228 Republican lawmakers urge Supreme Court to overrule Roe v. Wade
Scores of congressional Republicans on Thursday urged the Supreme Court to overturn Roe v. Wade next term when the justices review a restrictive Mississippi abortion law.
The GOP lawmakers, 44 senators and 184 House members, argued in an amicus brief that the landmark 1973 decision in Roe and related rulings represent “a vise grip on abortion politics.”
“Congress and the States have shown that they are ready and able to address the issue in ways that reflect Americans’ varying viewpoints and are grounded in the science of fetal development and maternal health,” wrote the lawmakers, who represent 40 states.
Among the signatories were Senate Minority Leader Mitch McConnell (R-Ky.), House Minority Leader Kevin McCarthy (R-Calif.) and other Republican leadership members. Earlier this week, a trio of conservative Senate Republicans — Josh Hawley (Mo.), Mike Lee (Utah) and Ted Cruz (Texas) — filed a separate amicus brief in the case.
The Thursday filing comes after Mississippi’s attorney general urged the justices last week in a brief to overrule Roe when the justices review Mississippi’s ban on virtually all abortions after 15 weeks of pregnancy.
On Thursday, Mississippi also received backing from a dozen Republican governors who asked the Supreme Court to eliminate federal abortion protections and instead allow states to regulate the procedure.
Abortion rights advocates warn that access would be sharply curtailed across the country if the Supreme Court uses next term’s Mississippi case to overturn Roe v. Wade. An analysis done in 2019 by the Center for Reproductive Rights entitled “What If Roe Fell?” found that the burden would fall most heavily on the American South and Midwest.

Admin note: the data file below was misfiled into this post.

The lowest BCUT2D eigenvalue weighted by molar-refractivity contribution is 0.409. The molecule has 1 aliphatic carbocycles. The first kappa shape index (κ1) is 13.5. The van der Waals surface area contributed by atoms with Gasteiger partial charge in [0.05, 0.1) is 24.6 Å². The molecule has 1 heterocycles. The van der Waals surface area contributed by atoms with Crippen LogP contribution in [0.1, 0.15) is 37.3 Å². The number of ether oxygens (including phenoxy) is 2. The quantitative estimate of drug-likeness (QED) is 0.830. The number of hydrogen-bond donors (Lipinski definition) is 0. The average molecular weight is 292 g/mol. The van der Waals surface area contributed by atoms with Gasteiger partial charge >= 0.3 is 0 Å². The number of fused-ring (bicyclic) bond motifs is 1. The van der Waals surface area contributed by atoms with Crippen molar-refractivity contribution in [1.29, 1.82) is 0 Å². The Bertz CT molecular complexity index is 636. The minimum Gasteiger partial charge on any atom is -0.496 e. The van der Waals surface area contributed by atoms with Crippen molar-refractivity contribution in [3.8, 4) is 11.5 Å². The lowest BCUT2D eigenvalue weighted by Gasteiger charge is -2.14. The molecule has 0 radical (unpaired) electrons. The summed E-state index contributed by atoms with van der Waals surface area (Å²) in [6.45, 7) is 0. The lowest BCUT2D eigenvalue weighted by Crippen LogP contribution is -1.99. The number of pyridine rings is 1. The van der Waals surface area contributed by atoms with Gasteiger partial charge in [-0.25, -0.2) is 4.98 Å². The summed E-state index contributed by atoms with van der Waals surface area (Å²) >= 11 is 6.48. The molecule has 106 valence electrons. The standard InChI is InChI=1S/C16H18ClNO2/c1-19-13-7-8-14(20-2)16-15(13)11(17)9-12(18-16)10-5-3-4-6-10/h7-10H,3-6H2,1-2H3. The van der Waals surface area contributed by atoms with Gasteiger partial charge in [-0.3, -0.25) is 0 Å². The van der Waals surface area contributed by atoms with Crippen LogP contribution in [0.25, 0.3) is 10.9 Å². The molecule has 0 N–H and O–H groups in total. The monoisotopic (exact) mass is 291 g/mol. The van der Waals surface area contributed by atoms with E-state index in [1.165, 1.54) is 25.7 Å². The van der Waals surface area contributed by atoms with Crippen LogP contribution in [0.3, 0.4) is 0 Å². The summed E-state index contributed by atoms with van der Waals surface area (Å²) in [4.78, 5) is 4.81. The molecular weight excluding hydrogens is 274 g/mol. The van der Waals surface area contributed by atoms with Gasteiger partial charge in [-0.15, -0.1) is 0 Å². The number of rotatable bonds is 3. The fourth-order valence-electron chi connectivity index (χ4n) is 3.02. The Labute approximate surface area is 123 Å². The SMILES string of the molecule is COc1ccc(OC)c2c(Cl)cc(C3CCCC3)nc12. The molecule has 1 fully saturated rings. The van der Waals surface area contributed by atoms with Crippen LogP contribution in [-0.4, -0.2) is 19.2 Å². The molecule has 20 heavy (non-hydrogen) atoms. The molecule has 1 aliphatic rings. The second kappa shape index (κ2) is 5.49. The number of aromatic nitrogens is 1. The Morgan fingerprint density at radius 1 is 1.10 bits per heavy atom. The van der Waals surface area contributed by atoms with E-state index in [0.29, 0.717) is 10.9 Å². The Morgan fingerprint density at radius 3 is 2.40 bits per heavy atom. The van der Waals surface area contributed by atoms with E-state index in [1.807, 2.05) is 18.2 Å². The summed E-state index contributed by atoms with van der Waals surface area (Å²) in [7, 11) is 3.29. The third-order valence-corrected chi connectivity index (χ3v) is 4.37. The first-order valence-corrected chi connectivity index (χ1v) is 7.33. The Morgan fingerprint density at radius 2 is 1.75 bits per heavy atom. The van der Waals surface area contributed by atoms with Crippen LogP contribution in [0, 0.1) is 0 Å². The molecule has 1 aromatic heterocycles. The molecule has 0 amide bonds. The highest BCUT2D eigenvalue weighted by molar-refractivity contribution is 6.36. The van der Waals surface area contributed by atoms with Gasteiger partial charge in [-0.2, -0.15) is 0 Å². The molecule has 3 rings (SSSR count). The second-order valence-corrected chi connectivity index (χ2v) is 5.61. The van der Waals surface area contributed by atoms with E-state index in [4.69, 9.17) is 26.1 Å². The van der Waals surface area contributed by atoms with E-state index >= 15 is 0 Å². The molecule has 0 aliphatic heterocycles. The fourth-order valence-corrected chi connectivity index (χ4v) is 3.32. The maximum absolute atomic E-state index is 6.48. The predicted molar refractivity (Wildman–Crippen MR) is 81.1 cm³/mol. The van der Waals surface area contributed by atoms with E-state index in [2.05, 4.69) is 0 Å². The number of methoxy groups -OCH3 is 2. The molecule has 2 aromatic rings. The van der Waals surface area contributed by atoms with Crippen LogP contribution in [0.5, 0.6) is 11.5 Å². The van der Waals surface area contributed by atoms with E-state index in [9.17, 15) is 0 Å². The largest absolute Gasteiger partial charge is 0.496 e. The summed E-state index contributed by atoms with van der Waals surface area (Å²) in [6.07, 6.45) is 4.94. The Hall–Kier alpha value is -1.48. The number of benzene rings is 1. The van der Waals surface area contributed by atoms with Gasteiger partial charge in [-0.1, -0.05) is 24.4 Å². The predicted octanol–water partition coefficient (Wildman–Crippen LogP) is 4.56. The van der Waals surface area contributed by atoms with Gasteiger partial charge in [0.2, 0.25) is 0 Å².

According to the report, abortion would remain legal in 21 states, while 24 states and three territories would likely move to impose some form of ban. In the remaining five states, abortion would remain “accessible but vulnerable.”
Court precedent tracing back to Roe prohibits states from banning abortion before fetal viability, which occurs around 24 weeks, and from placing an “undue burden” on abortion access. The Mississippi law at issue next term creates only narrow exceptions from its 15-week ban on elective abortions.
The state’s appeal comes after it lost two rounds in the lower courts. In 2019, the U.S. Court of Appeals for the 5th Circuit held that Mississippi’s restriction was an unconstitutional ban on a woman’s right to terminate an unwanted pregnancy before fetal viability.
The appeals court found that Mississippi’s restriction violated “an unbroken line dating to Roe v. Wade,” in which the Supreme Court has consistently reaffirmed “a woman’s right to choose an abortion before viability.”
Abortion opponents, however, believe the current Supreme Court, with a 6-3 conservative majority, represents their best chance in decades to see the constitutional right to abortion eroded.